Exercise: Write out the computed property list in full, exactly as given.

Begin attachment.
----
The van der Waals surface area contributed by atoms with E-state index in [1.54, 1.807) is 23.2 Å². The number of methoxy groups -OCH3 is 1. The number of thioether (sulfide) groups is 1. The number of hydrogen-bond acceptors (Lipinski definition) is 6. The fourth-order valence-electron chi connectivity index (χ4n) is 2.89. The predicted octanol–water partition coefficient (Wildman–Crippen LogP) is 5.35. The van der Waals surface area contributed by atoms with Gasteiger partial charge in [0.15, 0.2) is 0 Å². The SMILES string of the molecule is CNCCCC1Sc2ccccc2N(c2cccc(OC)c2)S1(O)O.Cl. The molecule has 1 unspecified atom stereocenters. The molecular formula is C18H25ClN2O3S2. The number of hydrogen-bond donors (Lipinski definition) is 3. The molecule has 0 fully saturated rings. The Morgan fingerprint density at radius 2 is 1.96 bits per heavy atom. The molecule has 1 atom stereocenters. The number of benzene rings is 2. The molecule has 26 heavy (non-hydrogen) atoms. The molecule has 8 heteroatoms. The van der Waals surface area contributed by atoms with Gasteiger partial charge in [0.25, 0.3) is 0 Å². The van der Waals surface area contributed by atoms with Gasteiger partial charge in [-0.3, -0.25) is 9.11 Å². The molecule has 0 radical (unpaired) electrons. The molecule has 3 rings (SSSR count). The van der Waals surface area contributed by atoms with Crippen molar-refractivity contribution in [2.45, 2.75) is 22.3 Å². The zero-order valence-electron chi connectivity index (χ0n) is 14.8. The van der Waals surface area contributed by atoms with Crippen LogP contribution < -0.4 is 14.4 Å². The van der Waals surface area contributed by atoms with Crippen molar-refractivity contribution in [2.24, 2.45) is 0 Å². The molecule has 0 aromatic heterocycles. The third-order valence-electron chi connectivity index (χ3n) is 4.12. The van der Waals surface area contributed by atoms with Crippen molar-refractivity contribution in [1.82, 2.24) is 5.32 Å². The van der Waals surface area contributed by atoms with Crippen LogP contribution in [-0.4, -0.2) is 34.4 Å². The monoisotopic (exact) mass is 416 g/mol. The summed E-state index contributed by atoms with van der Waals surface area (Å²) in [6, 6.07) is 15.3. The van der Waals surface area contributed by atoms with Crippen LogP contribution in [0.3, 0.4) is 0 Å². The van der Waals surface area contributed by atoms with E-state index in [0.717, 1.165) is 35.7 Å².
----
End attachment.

The van der Waals surface area contributed by atoms with E-state index in [1.54, 1.807) is 23.2 Å². The number of methoxy groups -OCH3 is 1. The number of thioether (sulfide) groups is 1. The number of hydrogen-bond acceptors (Lipinski definition) is 6. The fourth-order valence-electron chi connectivity index (χ4n) is 2.89. The predicted octanol–water partition coefficient (Wildman–Crippen LogP) is 5.35. The van der Waals surface area contributed by atoms with Gasteiger partial charge in [0.15, 0.2) is 0 Å². The SMILES string of the molecule is CNCCCC1Sc2ccccc2N(c2cccc(OC)c2)S1(O)O.Cl. The molecule has 1 unspecified atom stereocenters. The molecular formula is C18H25ClN2O3S2. The number of hydrogen-bond donors (Lipinski definition) is 3. The molecule has 0 fully saturated rings. The Morgan fingerprint density at radius 2 is 1.96 bits per heavy atom. The molecule has 1 atom stereocenters. The number of benzene rings is 2. The molecule has 26 heavy (non-hydrogen) atoms. The molecule has 8 heteroatoms. The van der Waals surface area contributed by atoms with Gasteiger partial charge in [0.25, 0.3) is 0 Å². The van der Waals surface area contributed by atoms with Gasteiger partial charge in [-0.3, -0.25) is 9.11 Å². The molecule has 0 radical (unpaired) electrons. The molecule has 3 rings (SSSR count). The van der Waals surface area contributed by atoms with Crippen molar-refractivity contribution in [2.45, 2.75) is 22.3 Å². The zero-order valence-electron chi connectivity index (χ0n) is 14.8. The van der Waals surface area contributed by atoms with Crippen LogP contribution < -0.4 is 14.4 Å². The van der Waals surface area contributed by atoms with Crippen molar-refractivity contribution in [2.24, 2.45) is 0 Å². The molecule has 0 aromatic heterocycles. The third-order valence-electron chi connectivity index (χ3n) is 4.12. The van der Waals surface area contributed by atoms with Crippen molar-refractivity contribution in [1.82, 2.24) is 5.32 Å². The van der Waals surface area contributed by atoms with Crippen LogP contribution in [-0.4, -0.2) is 34.4 Å². The monoisotopic (exact) mass is 416 g/mol. The summed E-state index contributed by atoms with van der Waals surface area (Å²) in [6, 6.07) is 15.3. The van der Waals surface area contributed by atoms with Crippen LogP contribution in [0.3, 0.4) is 0 Å². The van der Waals surface area contributed by atoms with E-state index in [0.717, 1.165) is 35.7 Å².